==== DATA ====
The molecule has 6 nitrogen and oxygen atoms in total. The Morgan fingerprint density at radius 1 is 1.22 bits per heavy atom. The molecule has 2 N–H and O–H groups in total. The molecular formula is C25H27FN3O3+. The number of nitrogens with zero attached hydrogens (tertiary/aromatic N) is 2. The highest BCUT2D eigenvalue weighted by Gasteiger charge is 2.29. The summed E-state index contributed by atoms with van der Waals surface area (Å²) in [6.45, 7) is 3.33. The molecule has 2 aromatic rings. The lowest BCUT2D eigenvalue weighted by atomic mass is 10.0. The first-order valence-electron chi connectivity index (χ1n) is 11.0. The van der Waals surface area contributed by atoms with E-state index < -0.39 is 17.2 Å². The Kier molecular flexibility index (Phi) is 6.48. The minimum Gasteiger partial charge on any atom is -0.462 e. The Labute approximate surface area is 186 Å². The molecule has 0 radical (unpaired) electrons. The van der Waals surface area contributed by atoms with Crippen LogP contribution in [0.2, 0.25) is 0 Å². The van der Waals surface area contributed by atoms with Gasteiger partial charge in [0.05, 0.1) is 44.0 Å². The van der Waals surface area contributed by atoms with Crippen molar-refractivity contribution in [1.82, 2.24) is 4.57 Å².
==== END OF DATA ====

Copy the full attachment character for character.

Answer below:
The molecule has 6 nitrogen and oxygen atoms in total. The Morgan fingerprint density at radius 1 is 1.22 bits per heavy atom. The molecule has 2 N–H and O–H groups in total. The molecular formula is C25H27FN3O3+. The number of nitrogens with zero attached hydrogens (tertiary/aromatic N) is 2. The highest BCUT2D eigenvalue weighted by Gasteiger charge is 2.29. The summed E-state index contributed by atoms with van der Waals surface area (Å²) in [6.45, 7) is 3.33. The molecule has 2 aromatic rings. The lowest BCUT2D eigenvalue weighted by atomic mass is 10.0. The first-order valence-electron chi connectivity index (χ1n) is 11.0. The van der Waals surface area contributed by atoms with E-state index < -0.39 is 17.2 Å². The Kier molecular flexibility index (Phi) is 6.48. The minimum Gasteiger partial charge on any atom is -0.462 e. The Labute approximate surface area is 186 Å². The molecule has 0 radical (unpaired) electrons. The van der Waals surface area contributed by atoms with Crippen LogP contribution in [0.2, 0.25) is 0 Å². The van der Waals surface area contributed by atoms with Gasteiger partial charge in [0.05, 0.1) is 44.0 Å². The van der Waals surface area contributed by atoms with Crippen molar-refractivity contribution in [1.82, 2.24) is 4.57 Å².